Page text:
- You will collect a lot of coins in this game. How many is a lot? A looooooot. Coins on coins on coins, until you almost start to feel silly about the whole thing. No one could say a sure maximum number, but I saw room for at least seven digits on the counter.
- That counter is because the game tracks the total number of coins you collect in every mode, and your running totals will be shared online via spotpass so you can compete with your friends.
- NSMB2 leans a bit closer to New Super Mario Bros. for the DS than New Super Mario Bros. Wii, though it's really a lot like both. That is, of course, a heck of a combo. The levels are less roomy than in the Wii version, which is a good thing, since solo play feels more or less like a regular Mario game.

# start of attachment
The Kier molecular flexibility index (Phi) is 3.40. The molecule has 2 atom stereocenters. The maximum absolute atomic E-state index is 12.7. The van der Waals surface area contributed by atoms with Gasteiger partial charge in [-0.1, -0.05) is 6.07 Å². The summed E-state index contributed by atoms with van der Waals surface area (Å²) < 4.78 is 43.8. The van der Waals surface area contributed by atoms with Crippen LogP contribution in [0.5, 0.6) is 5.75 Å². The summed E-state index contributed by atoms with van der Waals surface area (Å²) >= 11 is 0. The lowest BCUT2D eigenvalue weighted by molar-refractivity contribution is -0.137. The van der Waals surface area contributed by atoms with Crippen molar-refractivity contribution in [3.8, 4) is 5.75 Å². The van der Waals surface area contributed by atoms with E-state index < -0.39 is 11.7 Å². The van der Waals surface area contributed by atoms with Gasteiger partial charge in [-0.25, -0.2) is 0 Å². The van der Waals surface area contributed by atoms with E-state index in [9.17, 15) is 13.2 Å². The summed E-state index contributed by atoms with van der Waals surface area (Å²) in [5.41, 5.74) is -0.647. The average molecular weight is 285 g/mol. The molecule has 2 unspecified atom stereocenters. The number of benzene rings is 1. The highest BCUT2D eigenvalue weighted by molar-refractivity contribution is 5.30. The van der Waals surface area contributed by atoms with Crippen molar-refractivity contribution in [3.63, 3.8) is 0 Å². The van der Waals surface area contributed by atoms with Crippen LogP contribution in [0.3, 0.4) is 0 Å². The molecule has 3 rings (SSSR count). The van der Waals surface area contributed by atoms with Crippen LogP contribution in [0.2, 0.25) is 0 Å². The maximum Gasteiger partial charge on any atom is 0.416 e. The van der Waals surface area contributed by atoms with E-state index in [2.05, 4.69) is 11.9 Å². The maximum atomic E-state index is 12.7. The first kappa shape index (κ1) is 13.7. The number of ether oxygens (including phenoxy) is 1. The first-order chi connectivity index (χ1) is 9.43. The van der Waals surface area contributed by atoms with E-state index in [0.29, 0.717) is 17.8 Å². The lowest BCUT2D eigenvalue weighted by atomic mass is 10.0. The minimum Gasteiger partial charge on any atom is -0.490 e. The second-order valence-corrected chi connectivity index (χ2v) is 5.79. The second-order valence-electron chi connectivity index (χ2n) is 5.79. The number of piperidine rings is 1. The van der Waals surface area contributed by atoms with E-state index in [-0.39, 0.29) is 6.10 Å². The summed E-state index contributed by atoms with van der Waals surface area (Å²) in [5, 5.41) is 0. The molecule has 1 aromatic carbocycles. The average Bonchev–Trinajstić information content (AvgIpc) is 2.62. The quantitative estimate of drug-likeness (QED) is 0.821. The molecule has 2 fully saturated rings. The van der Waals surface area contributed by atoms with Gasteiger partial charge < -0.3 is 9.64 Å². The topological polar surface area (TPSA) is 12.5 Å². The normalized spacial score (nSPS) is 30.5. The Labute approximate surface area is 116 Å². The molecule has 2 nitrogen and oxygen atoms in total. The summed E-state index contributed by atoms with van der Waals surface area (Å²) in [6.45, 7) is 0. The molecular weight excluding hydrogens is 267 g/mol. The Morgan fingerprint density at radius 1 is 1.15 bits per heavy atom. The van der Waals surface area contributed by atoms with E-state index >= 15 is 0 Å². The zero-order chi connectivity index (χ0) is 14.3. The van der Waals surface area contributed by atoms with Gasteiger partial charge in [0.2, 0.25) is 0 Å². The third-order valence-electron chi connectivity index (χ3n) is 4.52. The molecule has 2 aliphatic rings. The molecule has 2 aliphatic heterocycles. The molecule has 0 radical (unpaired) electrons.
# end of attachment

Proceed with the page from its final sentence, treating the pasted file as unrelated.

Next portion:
- The 3D effect is minimized — the game won't feature any of the optical illusions or motion-control bits seen in Super Mario 3D Land. Turning up the 3D slider does add a 3D effect, but mostly it causes the background to go out of focus as though players are holding a camera focused on Mario. It's a neat effect, but a bit strange when you turn your eyes to the horizon and it doesn't come into focus. This does seem to be in line with the idea that Nintendo is much less interested in 3D these days.
- NSMB2 didn't float along with the easy genius of Super Mario 3D Land — from what I saw, it's a much more conservative type of Mario game. But that's not exactly a bad thing — it's very Mario, and has a somewhat different feel to it, partly because the levels are designed to be played either in single-player or in co-op.
- I spent a bit of time playing a ghost house level that featured a gigantic, screen-filling Boo called "The Boohemoth." Heh.